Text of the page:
The pursuit of happiness is universal. People the world over strive every day to make themselves happy, even when doing so entails things like going to work and taking care of the kids. Yet look around you. Doesn’t it seem like there are very few genuinely happy people around? Maybe you strive to be happy but cannot quite seem to get there.
Happiness is subjective. What makes you happy might be a source of genuine misery for someone else. Likewise, your happiness might be influenced by circumstances that have little to no effect on someone else. Knowing that, what prevents some people from being truly happy?
Seeking Happiness Externally
London psychotherapist María R. de Almeida says that much of what constitutes modern unhappiness can be traced back to external influences. In other words, we tend to seek happiness externally. We look at what is going on outside our own four walls and think that, if we can achieve something someone else has achieved, doing so will make us happy.
This phenomenon is nothing new. People have been comparing themselves to others for as long as humanity has roamed the Earth. We have always seen what other people have done and falsely believe that our happiness lies in replicating their successes. Unfortunately, technology has only made this problem worse.
From social media to the 24-hour news cycle, we are constantly bombarded with unrealistic images. Everyone else’s life seems so perfect compared to ours. Obsessing over social media influencers causes us to feel like we do not measure up. In reality, technology only offers a façade.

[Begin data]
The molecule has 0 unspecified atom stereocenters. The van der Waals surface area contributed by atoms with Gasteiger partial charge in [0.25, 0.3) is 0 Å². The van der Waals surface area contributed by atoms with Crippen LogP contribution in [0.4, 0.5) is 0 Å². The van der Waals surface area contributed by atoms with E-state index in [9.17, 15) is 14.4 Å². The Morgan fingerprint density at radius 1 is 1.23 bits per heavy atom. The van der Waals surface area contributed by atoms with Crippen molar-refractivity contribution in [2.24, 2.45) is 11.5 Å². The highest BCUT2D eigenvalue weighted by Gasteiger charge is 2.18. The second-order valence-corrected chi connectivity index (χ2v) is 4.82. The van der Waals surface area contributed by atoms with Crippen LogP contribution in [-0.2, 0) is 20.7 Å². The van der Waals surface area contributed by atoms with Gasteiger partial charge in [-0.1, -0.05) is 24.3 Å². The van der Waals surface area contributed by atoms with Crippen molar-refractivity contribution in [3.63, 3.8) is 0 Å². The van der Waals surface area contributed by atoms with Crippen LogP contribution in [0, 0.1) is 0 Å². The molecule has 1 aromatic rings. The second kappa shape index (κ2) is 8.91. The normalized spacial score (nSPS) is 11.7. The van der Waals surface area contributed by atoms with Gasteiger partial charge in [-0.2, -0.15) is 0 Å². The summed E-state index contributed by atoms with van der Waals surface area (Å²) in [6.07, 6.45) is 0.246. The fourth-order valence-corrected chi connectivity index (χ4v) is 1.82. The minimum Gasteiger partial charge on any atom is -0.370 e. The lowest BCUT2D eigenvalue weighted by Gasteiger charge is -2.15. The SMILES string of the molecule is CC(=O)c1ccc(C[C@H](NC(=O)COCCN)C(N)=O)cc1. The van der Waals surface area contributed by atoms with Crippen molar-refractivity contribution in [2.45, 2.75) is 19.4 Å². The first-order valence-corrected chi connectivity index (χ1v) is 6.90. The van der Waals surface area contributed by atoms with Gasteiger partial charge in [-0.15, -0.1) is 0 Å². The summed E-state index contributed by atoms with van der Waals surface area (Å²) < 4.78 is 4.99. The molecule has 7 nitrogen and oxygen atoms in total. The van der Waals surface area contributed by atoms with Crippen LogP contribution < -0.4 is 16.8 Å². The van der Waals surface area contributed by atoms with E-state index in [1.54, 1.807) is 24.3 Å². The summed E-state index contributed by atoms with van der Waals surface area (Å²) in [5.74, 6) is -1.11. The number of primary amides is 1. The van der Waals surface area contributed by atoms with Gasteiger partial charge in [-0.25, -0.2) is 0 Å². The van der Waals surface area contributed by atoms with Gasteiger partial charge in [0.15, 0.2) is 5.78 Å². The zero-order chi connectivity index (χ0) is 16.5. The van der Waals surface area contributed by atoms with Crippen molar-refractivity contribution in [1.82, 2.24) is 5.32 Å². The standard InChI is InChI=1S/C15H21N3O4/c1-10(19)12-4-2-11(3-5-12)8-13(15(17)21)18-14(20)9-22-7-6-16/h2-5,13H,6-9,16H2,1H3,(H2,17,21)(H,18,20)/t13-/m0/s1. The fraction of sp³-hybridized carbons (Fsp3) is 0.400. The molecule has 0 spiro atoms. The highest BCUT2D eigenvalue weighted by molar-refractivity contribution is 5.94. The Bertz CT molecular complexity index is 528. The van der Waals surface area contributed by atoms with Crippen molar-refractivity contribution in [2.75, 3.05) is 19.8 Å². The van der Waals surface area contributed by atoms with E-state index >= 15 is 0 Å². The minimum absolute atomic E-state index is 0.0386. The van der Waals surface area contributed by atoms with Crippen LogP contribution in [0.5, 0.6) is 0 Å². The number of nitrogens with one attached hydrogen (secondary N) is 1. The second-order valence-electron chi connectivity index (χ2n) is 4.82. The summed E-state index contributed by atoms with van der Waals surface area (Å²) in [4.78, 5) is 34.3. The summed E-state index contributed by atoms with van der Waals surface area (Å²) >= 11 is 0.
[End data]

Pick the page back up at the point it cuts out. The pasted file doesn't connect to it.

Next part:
The people who tend to influence us most are actually living a lie in the public eye. They do not have it all together. Their lives are not perfect. In private, they experience all of the same anxieties and stresses. Psychotherapy would be just as beneficial to them as to the rest of us.
Finding True Happiness
There is no secret formula to finding true happiness. As such, de Almeida recommends taking the time to contemplate what is truly important. With that in hand, it is possible to more accurately evaluate how effectively those things are being achieved.
Here are some of the things that affect happiness the most:
- Health – The link between body and mind is undeniable. People who are physically unhealthy may find themselves somewhat unhappy as a result. Therefore, improving one’s physical health can also improve mental health.
- Finances – Even though money cannot buy happiness, finding yourself in a tough financial spot can cause unhappiness. Rather than seeking wealth, look to get your financial house in order. It can make an enormous difference.
- Contentment – A big source of unhappiness is discontentment. Learning to be content with your current place in life can lead to a whole new way of thinking.
- Achievement – We are constantly reminded to set goals for ourselves. Should we fail to achieve those goals, unhappiness can creep in. In this regard, the key is learning to identify and set reasonable goals.
There are other parts of life that influence happiness on many levels. Perhaps the one thing they all have in common is their association to reality. Simply put, there is no such thing as a perfect life. Living your best life doesn’t mean you’ll always enjoy optimal health, a full bank account, and family and friends constantly by your side.
Being truly happy is a matter of figuring out what’s important, setting realistic expectations, and being content with where you are. Master those three things and the rest tends to take care of itself.